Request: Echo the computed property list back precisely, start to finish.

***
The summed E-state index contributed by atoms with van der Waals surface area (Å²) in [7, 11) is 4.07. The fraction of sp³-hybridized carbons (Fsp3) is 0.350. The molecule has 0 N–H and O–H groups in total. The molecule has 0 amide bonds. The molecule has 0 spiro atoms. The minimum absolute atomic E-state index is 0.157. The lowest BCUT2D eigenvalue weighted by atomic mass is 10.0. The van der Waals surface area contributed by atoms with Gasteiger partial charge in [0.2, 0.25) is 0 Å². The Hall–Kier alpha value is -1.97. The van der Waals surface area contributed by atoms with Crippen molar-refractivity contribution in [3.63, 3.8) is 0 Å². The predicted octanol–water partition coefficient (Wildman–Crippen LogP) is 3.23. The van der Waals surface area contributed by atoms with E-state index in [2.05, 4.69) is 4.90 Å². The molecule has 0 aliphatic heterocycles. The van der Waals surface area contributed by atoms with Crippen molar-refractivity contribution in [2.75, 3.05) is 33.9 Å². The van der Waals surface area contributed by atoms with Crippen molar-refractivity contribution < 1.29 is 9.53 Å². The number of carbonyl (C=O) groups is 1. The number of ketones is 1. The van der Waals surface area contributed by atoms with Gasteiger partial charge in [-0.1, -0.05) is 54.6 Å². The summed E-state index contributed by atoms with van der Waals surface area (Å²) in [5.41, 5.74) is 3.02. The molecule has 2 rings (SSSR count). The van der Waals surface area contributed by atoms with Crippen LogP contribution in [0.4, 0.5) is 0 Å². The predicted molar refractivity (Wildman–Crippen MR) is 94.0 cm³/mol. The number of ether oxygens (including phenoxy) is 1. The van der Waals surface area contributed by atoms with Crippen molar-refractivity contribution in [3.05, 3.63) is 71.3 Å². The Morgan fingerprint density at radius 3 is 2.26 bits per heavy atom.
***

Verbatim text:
The summed E-state index contributed by atoms with van der Waals surface area (Å²) in [7, 11) is 4.07. The fraction of sp³-hybridized carbons (Fsp3) is 0.350. The molecule has 0 N–H and O–H groups in total. The molecule has 0 amide bonds. The molecule has 0 spiro atoms. The minimum absolute atomic E-state index is 0.157. The lowest BCUT2D eigenvalue weighted by atomic mass is 10.0. The van der Waals surface area contributed by atoms with Gasteiger partial charge in [0.2, 0.25) is 0 Å². The Hall–Kier alpha value is -1.97. The van der Waals surface area contributed by atoms with Crippen molar-refractivity contribution in [3.63, 3.8) is 0 Å². The predicted octanol–water partition coefficient (Wildman–Crippen LogP) is 3.23. The van der Waals surface area contributed by atoms with E-state index in [2.05, 4.69) is 4.90 Å². The molecule has 0 aliphatic heterocycles. The van der Waals surface area contributed by atoms with Crippen molar-refractivity contribution in [2.75, 3.05) is 33.9 Å². The van der Waals surface area contributed by atoms with Crippen molar-refractivity contribution < 1.29 is 9.53 Å². The number of carbonyl (C=O) groups is 1. The number of ketones is 1. The van der Waals surface area contributed by atoms with Gasteiger partial charge in [-0.1, -0.05) is 54.6 Å². The summed E-state index contributed by atoms with van der Waals surface area (Å²) in [5.41, 5.74) is 3.02. The molecule has 2 rings (SSSR count). The van der Waals surface area contributed by atoms with Crippen LogP contribution in [0.4, 0.5) is 0 Å². The predicted molar refractivity (Wildman–Crippen MR) is 94.0 cm³/mol. The number of ether oxygens (including phenoxy) is 1. The van der Waals surface area contributed by atoms with Crippen molar-refractivity contribution in [3.05, 3.63) is 71.3 Å². The Morgan fingerprint density at radius 3 is 2.26 bits per heavy atom.